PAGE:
Conference on Disarmament focuses on chemical weapons ban, nuclear tests
A large part of the work of the Conference on Disarmament at its 1990 session was devoted to the ongoing elaboration of a multilateral convention on the complete and effective prohibition of the development, production and stockpiling of chemical weapons and their destruction. Work also resumed, after a seven-year hiatus, on a nuclear-test ban.
The Conference--the world's single forum for multilateral disarmament negotiations--concluded its 1990 session on 24 August in Geneva. The first part of the 1990 session was held from 6 February to 24 April and the second part from 12 June to 24 August.
The Conference consists of the five nuclear-weapon States (China, France, USSR, United Kingdom and United States), members of other militarily significant States, as well as neutral and non-aligned countries which form the Group of 21. Non-members have been invited, upon their request, to participate in its work.
Within the framework of its permanent agenda of 10 items, the Conference considered the following major disarmament issues: nuclear-test ban; cessation of the nuclear arms race and nuclear disarmament; prevention of nuclear war, including all related matters; chemical weapons; prevention of an arms race in outer space; effective international arrangements to assure non-nuclear-weapon States against the use or threat of use of nuclear weapons; new types of weapons of mass destruction and new systems of such weapons; radiological weapons; and comprehensive programme of disarmament.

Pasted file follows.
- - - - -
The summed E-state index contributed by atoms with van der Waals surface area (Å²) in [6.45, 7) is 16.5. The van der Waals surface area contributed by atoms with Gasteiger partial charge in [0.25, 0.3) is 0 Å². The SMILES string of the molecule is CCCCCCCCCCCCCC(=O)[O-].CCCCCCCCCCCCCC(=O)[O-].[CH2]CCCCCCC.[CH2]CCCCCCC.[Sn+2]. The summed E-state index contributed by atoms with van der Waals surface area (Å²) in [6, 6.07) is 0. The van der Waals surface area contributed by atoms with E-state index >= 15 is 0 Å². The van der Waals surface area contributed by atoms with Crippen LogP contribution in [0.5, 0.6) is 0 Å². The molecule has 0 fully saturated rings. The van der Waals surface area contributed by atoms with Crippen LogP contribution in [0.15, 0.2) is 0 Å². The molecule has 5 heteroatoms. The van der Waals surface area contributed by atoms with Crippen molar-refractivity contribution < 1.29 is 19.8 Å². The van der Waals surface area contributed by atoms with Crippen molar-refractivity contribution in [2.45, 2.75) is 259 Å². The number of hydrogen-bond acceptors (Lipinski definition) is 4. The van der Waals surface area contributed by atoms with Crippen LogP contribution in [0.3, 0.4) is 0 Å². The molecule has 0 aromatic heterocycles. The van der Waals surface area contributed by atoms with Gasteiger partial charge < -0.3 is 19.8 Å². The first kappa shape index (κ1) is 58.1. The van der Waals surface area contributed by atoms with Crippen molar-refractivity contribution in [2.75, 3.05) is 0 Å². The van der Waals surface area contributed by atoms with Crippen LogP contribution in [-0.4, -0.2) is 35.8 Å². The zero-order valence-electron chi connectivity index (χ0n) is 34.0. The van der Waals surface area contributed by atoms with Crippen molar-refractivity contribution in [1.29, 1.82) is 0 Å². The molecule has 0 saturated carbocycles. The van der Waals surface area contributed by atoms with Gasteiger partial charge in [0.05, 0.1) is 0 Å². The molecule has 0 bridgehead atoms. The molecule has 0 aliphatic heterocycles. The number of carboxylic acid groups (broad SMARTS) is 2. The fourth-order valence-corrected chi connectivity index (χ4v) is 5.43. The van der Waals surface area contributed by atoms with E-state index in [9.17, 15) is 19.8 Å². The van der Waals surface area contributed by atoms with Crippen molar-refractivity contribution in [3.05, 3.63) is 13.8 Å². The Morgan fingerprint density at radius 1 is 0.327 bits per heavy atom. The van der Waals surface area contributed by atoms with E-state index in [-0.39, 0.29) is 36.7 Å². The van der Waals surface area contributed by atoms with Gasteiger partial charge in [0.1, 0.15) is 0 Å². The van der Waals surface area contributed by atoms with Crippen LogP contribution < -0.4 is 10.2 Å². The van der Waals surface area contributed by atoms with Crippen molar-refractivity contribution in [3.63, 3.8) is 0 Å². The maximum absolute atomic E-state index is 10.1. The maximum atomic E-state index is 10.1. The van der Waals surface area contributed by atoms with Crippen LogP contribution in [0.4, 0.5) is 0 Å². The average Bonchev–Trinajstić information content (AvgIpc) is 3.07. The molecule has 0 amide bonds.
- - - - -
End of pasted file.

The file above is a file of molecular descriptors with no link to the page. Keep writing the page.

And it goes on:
The Conference agreed on a number of recommendations aimed at its improved and effective functioning. It also reaffirmed its decision that membership might be increased by not more than four States.
On 17 July, the Conference re-established an Ad Hoc Committee on a Nuclear-Test Ban following a seven-year hiatus. It had been asked to initiate, as a first step towards achieving a nuclear-test-ban treaty, substantive work on specific and interrelated test-ban issues, including structure and scope as well as verification and compliance. France confirmed its previously announced decision to refrain from participating in the work of that Committee.
The Committee was also asked to examine institutional and administrative arrangements necessary for establishing, testing and operating an international seismic monitoring network as part of an effective verification system of a nuclear-test-ban treaty.
Mitsuro Donowaki of Japan was appointed Chairman of the Committee, which held six meetings from 20 July to 17 August. The Chairman also conducted informal consultations with delegations.
In its conclusions and recommendations to the Conference, the Committee said it had carried out a preliminary examination of specific and interrelated test-ban issues. Those initial discussions were useful in preparing the ground for further consideration of the issue. It was agreed that substantive work on a nuclear-test ban should continue in 1991.
The Ad Hoc Group of Scientific Experts to Consider International Co-operative Measures to Detect and Identify Seismic Events continued work on measures that might be adopted in the future for the international exchange of seismological data under a treaty prohibiting nuclear-weapon tests, covering nuclear explosions for peaceful purposes in a protocol which would be an integral part of the treaty. …